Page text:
What DG is doing is making justification present, or the beginning of salvation, and sanctification the progression of salvation, and separating that from “final salvation.” But nobody is saved until the fat lady sings at the final judgement. But yet, note that DG is clearly saying that everything from the beginning to the end is “initiated and sustained” by God. This is the Protestant doctrine of Already, Not Yet, and Christ For Us, or Christ 100% for US, as applied to the doctrine of Double Imputation.

Again, the AR editor seems to think that DG is saying that the believer does the work, but that is not the case. Also, the AR editor seems to think that DG is separating justification from salvation, and that is kinda true, but it is more accurate to say that DG is making a distinction between beginning salvation (justification), the progression of salvation (sanctification), and final salvation (glorification). And the interpretive key follows: final salvation is determined by one of the 5 points of Calvinism, The Perseverance of the Saints (the “P” of TULIP) which is also predetermined by God in regard to individuals lest it be works salvation. If everything in salvation is initiated and sustained by God, of course, therefore, those who persevere must be a class of elect.

That begs the question: are those justified by faith (beginning salvation) considered to be part of the elect? Calvin said, “yes.” This is what Calvin referred to as the “called” class of elect, or for all practical purposes, the temporary elect. Even though John Piper denies that Calvin taught a temporary election, which totally throws assurance of any sort out the window, let’s think about this. If Piper confesses Christ 100% for Us in the whole process of salvation, and he does, and also confesses the “P” in TULIP, and he does, and also confesses that all confessing Christians do not persevere, and he does, how can he deny a temporary election? Well, he would say (and has so stated) that those who don’t persevere were never elected in the first place.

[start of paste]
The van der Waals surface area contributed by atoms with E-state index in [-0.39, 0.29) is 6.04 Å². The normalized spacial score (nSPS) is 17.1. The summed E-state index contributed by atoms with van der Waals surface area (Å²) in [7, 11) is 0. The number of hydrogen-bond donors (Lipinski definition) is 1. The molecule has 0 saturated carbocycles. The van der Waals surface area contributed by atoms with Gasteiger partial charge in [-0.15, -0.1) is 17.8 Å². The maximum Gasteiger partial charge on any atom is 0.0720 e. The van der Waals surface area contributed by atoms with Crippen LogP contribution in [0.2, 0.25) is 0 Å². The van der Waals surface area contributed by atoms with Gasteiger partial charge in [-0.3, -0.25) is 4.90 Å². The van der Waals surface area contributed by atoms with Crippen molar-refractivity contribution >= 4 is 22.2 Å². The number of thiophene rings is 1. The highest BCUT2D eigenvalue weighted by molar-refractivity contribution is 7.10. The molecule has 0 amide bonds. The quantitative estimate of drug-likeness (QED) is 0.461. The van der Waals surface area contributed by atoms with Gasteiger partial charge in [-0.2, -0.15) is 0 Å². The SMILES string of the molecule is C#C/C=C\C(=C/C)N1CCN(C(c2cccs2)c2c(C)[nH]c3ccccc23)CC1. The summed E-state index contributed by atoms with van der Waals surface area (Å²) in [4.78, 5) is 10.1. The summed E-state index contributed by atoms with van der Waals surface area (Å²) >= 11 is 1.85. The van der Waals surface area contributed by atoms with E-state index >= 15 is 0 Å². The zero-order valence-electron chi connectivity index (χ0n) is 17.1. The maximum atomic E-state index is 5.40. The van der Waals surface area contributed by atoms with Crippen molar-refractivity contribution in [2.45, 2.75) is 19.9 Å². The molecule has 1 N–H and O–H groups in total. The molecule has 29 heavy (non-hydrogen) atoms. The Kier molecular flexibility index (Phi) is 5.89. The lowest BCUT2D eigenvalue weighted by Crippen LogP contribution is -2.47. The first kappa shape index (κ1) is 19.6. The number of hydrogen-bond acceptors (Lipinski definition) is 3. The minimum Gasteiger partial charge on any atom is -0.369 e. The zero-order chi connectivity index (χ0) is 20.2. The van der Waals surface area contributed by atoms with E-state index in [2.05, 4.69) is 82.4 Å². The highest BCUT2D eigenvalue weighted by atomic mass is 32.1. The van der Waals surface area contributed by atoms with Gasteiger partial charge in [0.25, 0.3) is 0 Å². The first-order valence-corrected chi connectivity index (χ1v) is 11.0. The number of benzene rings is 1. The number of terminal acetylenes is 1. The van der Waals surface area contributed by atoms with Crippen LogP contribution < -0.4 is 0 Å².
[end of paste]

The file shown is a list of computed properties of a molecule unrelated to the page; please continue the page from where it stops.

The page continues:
But please note: he then teaches assurance of salvation based on election. Huh? If there is no way of knowing who is going to persevere, and that is the final revealing of true election which is an initiation and sustaining by God, who can have assurance of salvation based on God’s election? The fact that Piper confesses Christ 100% for Us, and Double Imputation, and the “P” in TULIP, and assurance of salvation based on election, this attests to his true endorsement of temporary election either unwittingly or by deliberate deception and intentional doublespeak. Get a load of Piper: he will vehemently declare assurance of salvation and once saved always saved while holding the “if” sign behind his back. That is, if you are of the perseverance class of elect.
But in all of this, trust me, the AR editor is totally lost. Pun intended.

This editor then goes on and on in the article citing Reformed confessions that bolster her view that salvation… “As you will note, the teaching that salvation, from first to last, is by faith alone is clear in all of the Reformed confessions and catechisms.” And, “From the Westminster Confession of faith, notice that it says that saving faith means resting on Christ alone for justification, sanctification, and eternal life.”

Piper is saying the exact same thing; and note that both believe salvation to be a PROCESS and not a finished work in the life of the believer. All in all, and I have written about this extensively and will not further belabor it here, Calvin’s Sabbath Rest sanctification is the work and “killing sin” that DG ministries is referring to. This is the Reformed/Protestant doctrine of Mortification and Vivification. The so-called believer MUST partake in ongoing repentance of sin (mortification [of sin, or the killing of sin]) under the auspices of the institutional church in order to keep the salvation process going (vivification [increased glory towards glorification]), but Piper et al would not consider this to be a work contributing to salvation, and clearly, nether would the AR editor.